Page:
AWS for Industries

Ultralow latency seismic interpretation on AWS Local Zones

Seismic Interpretation is the extraction of subsurface geologic information from seismic data. Due to the large data volumes and a move to 3D seismic interpretation, end users typically require high-spec workstations with 3D graphics cards and large, high-resolution monitors to make the most efficient use of the expensive data and machines. High latency in the responsiveness of manipulating and rendering the image on screen often results in a poor geoscientist user experience. We will demonstrate how users can relieve these pain points using Amazon Web Services (AWS).

NICE DCV is a high-performance remote display protocol that provides customers with a secure way to deliver remote desktops and application streaming from any cloud or data center to any device, over varying network conditions. With NICE DCV and Amazon Elastic Compute Cloud (Amazon EC2)—which provides secure and resizable compute capacity for virtually any workload—customers can run graphics-intensive applications remotely on Amazon EC2 instances and stream their user interfaces to simpler client machines, reducing the need for expensive, dedicated workstations.

AWS Local Zones are a type of infrastructure deployment that places compute, storage, database, and other select AWS services close to large population and industry centers. AWS Local Zones help you to run applications that require single-digit millisecond latency by bringing AWS infrastructure closer to your end users and business centers.

Perth, Australia, is a hub for energy companies that have a large base of geoscience users within their city offices. Users in Perth access the AWS Region in Sydney, and they experience a latency in the range of 45–50 milliseconds. They may also still have data stores and systems on premises. For the most demanding use cases that benefit from ultralow-latency, the AWS Perth Local Zone provides latency of around 2–5 milliseconds.

NICE DCV in combination with AWS Local Zones helps to provide high-performance, graphical remote workstations to these geoscience users while still providing the benefits of a pay-as-you go model and the elasticity of the cloud. There is no need to provision dedicated workstation hardware that sits unused and idle when users are not at the desktops. Conversely, if teams expand, then you can quickly acquire new remote workstations without having the delays that come with the procurement of physical hardware.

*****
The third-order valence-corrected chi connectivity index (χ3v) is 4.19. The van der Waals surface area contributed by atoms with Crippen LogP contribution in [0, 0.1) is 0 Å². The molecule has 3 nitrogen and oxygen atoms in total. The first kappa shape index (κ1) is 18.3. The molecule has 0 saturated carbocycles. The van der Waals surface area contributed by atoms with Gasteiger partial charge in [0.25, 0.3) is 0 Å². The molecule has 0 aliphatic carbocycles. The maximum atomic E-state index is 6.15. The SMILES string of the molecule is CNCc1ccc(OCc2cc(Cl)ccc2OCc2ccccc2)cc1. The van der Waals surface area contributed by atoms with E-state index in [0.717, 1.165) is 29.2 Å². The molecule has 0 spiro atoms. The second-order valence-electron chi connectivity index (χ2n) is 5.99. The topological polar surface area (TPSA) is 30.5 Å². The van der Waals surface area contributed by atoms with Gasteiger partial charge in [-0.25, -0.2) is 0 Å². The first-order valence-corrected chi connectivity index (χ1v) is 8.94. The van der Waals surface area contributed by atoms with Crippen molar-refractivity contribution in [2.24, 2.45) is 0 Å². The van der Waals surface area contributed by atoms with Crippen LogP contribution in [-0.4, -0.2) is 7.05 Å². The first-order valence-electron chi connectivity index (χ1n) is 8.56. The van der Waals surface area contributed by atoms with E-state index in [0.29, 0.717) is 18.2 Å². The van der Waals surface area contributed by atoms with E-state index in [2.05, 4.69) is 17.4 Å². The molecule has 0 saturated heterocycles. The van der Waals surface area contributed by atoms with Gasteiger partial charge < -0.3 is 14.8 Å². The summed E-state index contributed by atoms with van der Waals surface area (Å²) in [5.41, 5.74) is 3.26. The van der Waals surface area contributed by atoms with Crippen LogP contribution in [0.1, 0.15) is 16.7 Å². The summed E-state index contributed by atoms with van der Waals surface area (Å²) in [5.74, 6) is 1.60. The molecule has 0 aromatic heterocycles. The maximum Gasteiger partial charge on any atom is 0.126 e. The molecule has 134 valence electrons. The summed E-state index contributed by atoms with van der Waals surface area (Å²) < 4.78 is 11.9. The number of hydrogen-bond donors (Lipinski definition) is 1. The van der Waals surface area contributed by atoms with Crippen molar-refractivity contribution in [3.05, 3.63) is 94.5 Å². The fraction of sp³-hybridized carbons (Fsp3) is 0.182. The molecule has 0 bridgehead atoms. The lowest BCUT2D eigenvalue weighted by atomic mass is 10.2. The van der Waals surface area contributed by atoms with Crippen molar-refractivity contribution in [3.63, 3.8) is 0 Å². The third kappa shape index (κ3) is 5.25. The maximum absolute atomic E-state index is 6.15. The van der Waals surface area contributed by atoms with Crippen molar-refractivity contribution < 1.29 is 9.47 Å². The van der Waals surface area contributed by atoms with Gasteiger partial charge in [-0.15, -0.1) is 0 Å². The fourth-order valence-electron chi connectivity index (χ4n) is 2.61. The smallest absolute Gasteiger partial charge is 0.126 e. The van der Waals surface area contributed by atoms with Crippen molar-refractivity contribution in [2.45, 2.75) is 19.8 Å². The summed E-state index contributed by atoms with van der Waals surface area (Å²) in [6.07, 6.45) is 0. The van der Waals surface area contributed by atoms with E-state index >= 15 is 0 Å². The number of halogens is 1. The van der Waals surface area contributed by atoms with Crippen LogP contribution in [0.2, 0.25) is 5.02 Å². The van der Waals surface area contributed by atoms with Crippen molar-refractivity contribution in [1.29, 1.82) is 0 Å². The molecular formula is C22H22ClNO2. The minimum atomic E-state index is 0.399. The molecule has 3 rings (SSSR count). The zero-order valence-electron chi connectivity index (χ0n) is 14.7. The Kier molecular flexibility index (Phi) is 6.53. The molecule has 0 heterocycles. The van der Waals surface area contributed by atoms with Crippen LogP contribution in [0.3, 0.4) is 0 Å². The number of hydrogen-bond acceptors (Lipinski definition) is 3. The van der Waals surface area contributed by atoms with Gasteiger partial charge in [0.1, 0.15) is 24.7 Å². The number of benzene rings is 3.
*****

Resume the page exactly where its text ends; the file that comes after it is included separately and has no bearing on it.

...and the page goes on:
There are AWS Local Zones all over the world, and they are continuing to expand to additional cities. For an up-to-date list of AWS Local Zone locations, please see the AWS Global Infrastructure page.

In this blog, we’ll walk through the installation of an open-source seismic interpretation software package called OpendTect. We’ll also load a sample dataset and demonstrate the ultralow latency from Perth as an example.

Time to read 10 minutes
Time to complete 2 hours
Cost to complete <$15
Learning level 200
Services used Amazon EC2, AWS Local Zones, NICE DCV

Solution Overview

The solution architecture has been closely modeled on technology services used by our valued energy customers. We have provided a template to deploy the required infrastructure that underpins the solution using AWS Cloud Development Kit (AWS CDK), which accelerates cloud development using common programming languages to model your applications. We encourage you to deploy this in your own test environment if you would like to explore this further.

This template includes an Amazon Virtual Private Cloud (Amazon VPC), which helps you to define and launch AWS resources in a logically isolated virtual network, in the parent Region of Sydney. The Amazon VPC is extended to Perth by building a subnet in the Perth AWS Local Zone. We also use AWS Directory Service for Microsoft Active Directory (AWS Managed Microsoft AD), which activates your directory-aware workloads and AWS resources to use managed AD on AWS, to provide a corporate identity store. The provided template creates a highly available pair of domain controllers connected to your Amazon VPC. The domain controllers run in different Availability Zones. Host monitoring and recovery, data replication, snapshots, and software updates are automatically configured and managed for you. You configure the service and perform administrative management of users, groups, computers, and policies. When deploying a new service, you should always consider the shared responsibility model to understand your security obligations.